As the overseer of the Smithsonian Institution in Washington, Wayne Clough has a catbird’s seat on the world. But, as a luncheon speech he gave at the Rotary Club of Atlanta on April 22 revealed, he remains grounded in his native Georgia and a staunch patriot.
The Smithsonian’s reach is unmatched. Dr. Clough, the Douglas, Ga., native and president of the Georgia Institute of Technology from 1994-2008, oversees 19 museums as different as the National Portrait Gallery and the National Zoo that collectively attract 30 million visitors a year in comparison to, let’s say, the Louvre in Paris that last year had only 12 million.
There also are nine science research centers and 177 affiliated museums with eight in the state of Georgia. Smithsonian experts roam the globe on a multitude of mostly scientific assignments.
And they have brought back over the years quantities of things that Dr. Clough calls “objects” – namely 137 million objects ranging from mosquitoes to the retired space shuttle Discovery, NASA’s fleet leader that is now on permanent display.
He also seemed to be particularly proud of the acquisition of the 4.7 billion-year-old Allende meteorite from Mexico, older than the earth, which has joined the Smithsonian’s collection of more than 45,000 younger meteorite specimens.
In view of all the objects, not to mention the masses of archival records, the museum has been regarded as the nation’s “attic,” an appellation that he has sought to obliterate since assuming his current position in 2008.
A new strategic plan has been his means of forcing the institution that dates back to 1847 into the 21st century – a goal that he pursues as ferociously as he pursues funds to replace those that the government has sequestered from his multi-million dollar budget.
In an effort to become a model 21st century institution, Dr. Clough has initiated a massive digitizing project that is focused on 14 million of the objects out of the 137 million.
“How many photographs of mosquitoes do you really need?” he asked rhetorically, drawing a laugh from the Rotarians. But despite the enormity of the task, he added, “It is essential to our country and to the world that we maintain these collections.”
The digital outreach transcends borders, he added. Yet while espousing a global objective, saying — “The Smithsonian is a leader in the world’s scientific community,” — he remained the fervent patriot. “Our American soul is captured in these collections.”
Even more futuristic than his devotion to the digitization of the institution’s artifacts is his promotion of 3D printing technology with which the Smithsonian recreated a five million-year-old whale fossil. Other 3D creations include Benedict Arnold’s gunboat the Philadelphia which he sank in Lake Champlain to block British advances during the American Revolution and a statue of Thomas Jefferson, the third U.S. president.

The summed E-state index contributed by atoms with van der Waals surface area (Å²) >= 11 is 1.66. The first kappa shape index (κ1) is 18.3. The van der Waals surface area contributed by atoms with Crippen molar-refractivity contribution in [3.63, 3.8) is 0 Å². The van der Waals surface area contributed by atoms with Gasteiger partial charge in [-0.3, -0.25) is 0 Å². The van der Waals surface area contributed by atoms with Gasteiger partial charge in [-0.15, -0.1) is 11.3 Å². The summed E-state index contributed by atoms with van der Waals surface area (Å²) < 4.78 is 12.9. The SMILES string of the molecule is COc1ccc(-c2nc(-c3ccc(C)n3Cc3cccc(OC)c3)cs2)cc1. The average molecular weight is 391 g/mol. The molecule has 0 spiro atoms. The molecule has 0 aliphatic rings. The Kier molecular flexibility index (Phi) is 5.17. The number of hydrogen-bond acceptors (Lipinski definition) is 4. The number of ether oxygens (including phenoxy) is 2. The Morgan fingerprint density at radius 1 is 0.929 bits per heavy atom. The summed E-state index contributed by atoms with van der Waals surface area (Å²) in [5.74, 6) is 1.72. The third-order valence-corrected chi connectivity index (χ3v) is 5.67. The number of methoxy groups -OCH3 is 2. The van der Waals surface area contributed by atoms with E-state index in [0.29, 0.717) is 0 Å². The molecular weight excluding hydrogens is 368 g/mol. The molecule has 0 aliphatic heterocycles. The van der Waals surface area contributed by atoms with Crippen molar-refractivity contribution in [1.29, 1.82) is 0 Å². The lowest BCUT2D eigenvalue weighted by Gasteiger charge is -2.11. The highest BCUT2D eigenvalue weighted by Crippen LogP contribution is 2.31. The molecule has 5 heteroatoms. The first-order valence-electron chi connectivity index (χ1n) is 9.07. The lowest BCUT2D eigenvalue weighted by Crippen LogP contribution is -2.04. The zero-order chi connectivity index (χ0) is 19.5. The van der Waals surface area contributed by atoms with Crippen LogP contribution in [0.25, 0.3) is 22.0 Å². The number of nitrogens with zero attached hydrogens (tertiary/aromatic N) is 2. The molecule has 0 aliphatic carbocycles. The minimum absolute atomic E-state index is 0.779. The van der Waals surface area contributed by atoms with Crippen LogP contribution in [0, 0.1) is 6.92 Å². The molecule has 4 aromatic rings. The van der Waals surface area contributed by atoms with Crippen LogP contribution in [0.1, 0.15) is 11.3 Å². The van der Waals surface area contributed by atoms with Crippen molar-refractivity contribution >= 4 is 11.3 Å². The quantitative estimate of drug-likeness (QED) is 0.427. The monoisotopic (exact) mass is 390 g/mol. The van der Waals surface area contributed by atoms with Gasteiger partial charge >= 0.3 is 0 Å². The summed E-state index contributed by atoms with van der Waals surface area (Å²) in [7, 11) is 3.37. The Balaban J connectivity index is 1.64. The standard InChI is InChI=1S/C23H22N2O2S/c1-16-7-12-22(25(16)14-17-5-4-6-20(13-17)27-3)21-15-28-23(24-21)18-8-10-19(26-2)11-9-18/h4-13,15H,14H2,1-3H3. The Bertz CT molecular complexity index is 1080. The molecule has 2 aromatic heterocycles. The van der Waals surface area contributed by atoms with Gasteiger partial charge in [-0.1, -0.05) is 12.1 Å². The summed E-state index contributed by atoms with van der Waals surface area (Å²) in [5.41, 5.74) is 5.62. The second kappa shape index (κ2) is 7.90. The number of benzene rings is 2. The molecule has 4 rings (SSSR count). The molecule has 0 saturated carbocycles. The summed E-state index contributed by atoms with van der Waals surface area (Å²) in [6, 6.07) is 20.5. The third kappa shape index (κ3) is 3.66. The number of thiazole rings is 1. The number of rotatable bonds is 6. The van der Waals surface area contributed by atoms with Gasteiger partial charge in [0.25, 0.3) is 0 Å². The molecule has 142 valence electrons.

Under his leadership, the Smithsonian’s mission is anchored in education and he aims at providing universal access to its educational materials.
With this end in mind, he is promoting “citizen scientists,” and citing the digital app Leafsnap. This free application, which helps identify tree species from photographs of their leaves, is the first in a series of electronic field guides being developed to demonstrate the use of the mobile apps.
Other examples of his educational initiatives include the website www.seriouslyamazing.com where the Smithsonian asks and answers questions about science, art, history and culture, and promotes cross-generational learning.
He also is proud of the Peabody journalism award from the University of Georgia that the Smithsonian’s web channel, www.smithsonianchannel.com, won for its documentary titled, “MLK: The Assassination Tapes.”
Alert to the uses of social media, he hasn’t abandoned traditional teaching methods either, and pointed to the 2,000 lesson plans the institution has developed for classroom teaching and the program promoting science, technology, engineering and mathematics education in classrooms in North Carolina, Texas and New Mexico.
He also seeks to encourage ingenuity and praised the Smithsonian’s Ingenuity Awards, citing the example of 15-year-old high school student Jack Andraka who won one last year for his work in exploring diagnostic tools for early detection of pancreatic cancer.
Dr. Clough said that Jack told him he was inspired to learn by a visit to institution’s Natural History Museum as a 12-year-old.
And it’s this sort of accessibility that he wants to conserve, keeping the institution free to the public. Although the institution faces a $45 million sequestration budget cut, he said the costs of putting an entry fee in place didn’t make sense, nor would keeping out potential visitors who wouldn’t be able to pay.
While he has traveled the globe, it was clear that his ties to Georgia remain strong and many of the Rotarians raised their hands when asked how many were graduates of Georgia Tech where the $85 million Undergraduate Learning Commons is named in his honor.
He also serves with other former Atlantans on the various Smithsonian staffs including Dennis Kelly, director of the National Zoo who was president and CEO of Zoo Atlanta 2003-09, and Johnnetta Cole, president of Spelman College from 1987-97, who is the director of the Smithsonian’s National Museum of African Art.
When Mr. Kelly suggested that a carousel be placed at the institution’s National Zoological Park with models of exotic and endangered species on which to ride, the money was raised with help from Georgia Tech graduates, including John Huffman, CEO of Pepco Energy Services Inc. who donated the solar panels that power its engine.
In view that Dr. Clough, Mr. Kelly and Mr. Huffman, among other donors, are all graduates of Georgia Tech, it is of little surprise that one of the animals on the carousel is a yellow jacket.